10 Overlooked Buffy The Vampire Slayer Episodes That Are Secretly Classics

With so many classic episodes to choose from, it's easy to overlook these absolute corkers.

Buffy the Vampire Slayer Primeval
Mutant Enemy

Across seven densely packed seasons, Buffy the Vampire Slayer was an absolute tour-de-force of drama, horror, and finely-tuned scissor kicks.

Centering on the exploits of the quick-witted, super-strong valley girl Buffy Summers and her never-ending battle against the forces of evil, the show gave us some truly unforgettable storylines and expertly written characters that have found themselves permanently preserved in the highest pantheon of pop culture.

Many of the show's episodes have gone down in history for their innovative narrative design and forward-thinking momentum, but amongst stalwart classics such as Hush, The Body, and the undeniably epic The Gift, there are many lesser-known episodes that still manage to encapsulate the show's core ethos in strange and exciting ways.

Said episodes are the subject of this list, and whilst they may find love within the die-hard fan community, they will likely be lost on more casual viewers. Be they comedy stories of lust, or hard-fought battles against powerful foes, the episodes featured here typically get overlooked when the discussion of the show's best episodes are hotly debated over a couple of beers.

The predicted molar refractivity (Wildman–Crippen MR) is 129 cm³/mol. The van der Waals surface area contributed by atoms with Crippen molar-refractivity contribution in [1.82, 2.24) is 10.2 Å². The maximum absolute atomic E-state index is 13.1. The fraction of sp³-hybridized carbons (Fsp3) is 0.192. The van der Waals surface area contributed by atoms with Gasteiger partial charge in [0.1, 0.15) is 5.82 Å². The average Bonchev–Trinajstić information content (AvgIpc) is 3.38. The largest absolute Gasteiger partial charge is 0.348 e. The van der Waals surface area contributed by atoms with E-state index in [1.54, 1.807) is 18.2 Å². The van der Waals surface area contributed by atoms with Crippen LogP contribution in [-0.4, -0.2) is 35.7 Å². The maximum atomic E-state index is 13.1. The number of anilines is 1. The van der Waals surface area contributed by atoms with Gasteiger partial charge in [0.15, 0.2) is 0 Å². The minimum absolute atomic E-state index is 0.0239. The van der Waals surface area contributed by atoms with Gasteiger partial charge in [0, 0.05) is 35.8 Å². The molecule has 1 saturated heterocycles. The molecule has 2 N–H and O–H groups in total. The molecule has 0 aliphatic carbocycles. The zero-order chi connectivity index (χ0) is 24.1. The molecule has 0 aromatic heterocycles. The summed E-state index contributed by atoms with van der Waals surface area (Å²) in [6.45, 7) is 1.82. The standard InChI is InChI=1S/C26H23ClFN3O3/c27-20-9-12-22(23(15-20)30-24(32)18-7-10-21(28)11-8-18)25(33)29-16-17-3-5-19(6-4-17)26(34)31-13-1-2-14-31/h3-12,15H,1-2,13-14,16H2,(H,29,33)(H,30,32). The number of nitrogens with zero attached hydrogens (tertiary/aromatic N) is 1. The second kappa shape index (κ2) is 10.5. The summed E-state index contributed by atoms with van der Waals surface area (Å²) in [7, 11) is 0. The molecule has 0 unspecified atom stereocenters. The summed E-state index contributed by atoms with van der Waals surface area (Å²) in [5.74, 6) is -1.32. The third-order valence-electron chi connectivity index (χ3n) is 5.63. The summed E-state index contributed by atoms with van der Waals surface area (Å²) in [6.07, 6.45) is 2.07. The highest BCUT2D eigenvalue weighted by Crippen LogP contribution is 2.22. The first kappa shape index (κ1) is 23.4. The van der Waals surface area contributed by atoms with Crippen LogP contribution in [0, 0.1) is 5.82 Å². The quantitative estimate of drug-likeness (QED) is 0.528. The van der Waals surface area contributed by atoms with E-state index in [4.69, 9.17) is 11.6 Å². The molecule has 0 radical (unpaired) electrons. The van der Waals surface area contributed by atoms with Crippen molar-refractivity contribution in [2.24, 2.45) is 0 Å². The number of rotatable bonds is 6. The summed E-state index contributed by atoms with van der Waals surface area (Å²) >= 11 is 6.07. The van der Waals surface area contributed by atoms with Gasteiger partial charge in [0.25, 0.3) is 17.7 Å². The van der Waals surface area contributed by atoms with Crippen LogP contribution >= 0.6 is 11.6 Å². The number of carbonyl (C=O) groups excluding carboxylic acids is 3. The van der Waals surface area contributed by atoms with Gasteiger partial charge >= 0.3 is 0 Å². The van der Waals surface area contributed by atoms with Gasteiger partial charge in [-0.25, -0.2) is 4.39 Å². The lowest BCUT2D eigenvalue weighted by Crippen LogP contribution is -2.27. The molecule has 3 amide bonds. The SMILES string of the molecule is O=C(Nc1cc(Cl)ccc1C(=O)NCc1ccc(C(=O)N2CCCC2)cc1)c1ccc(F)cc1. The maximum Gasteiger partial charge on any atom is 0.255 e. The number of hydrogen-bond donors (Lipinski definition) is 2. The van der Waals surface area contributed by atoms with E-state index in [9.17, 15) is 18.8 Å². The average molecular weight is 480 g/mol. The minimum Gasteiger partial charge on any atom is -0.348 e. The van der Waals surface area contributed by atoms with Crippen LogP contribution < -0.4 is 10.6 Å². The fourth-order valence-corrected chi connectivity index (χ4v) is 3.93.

Best sharpen those stakes guys, because things are about to go bump in the night.


10. Him (Season 7, Episode 6)

Buffy the Vampire Slayer Primeval
20th Television

Him has the honour of being the last standalone episode before season seven knuckles down and becomes an all-out apocalypse storyline, and what a treat it is.

Him tells the story of a high-school student RJ whose lucky varsity jacket has the ability to charm any woman it comes into contact with - as such, this means that Buffy, Dawn, Anya, and Willow all fall under its spell and soon find themselves resorting to extreme measures to win his heart.

Despite its inherent silliness, the episode still manages to touch upon heady themes and really does hark back to the early seasons where supernatural shenanigans were always metaphors for the trials and tribulations of being a teenager. Whilst Willow resorts to magic, Anya to robbing a bank, and Buffy to violence (a-la rocket launcher), it's Dawn's decision to try and end her life that really pummels you in the feels department - turning what is an otherwise lighthearted affair into something much more meaningful and poignant.

For what is a supposedly disposable episode, Him is the last great-hurrah for the show's comedy and drama elements to shine before settling in for a truly dark and epic finale.


UK based screenwriter, actor and one-half of the always-irreverent Kino Inferno podcast. Purveyor of cult cinema, survival horror games and low-rent slasher films.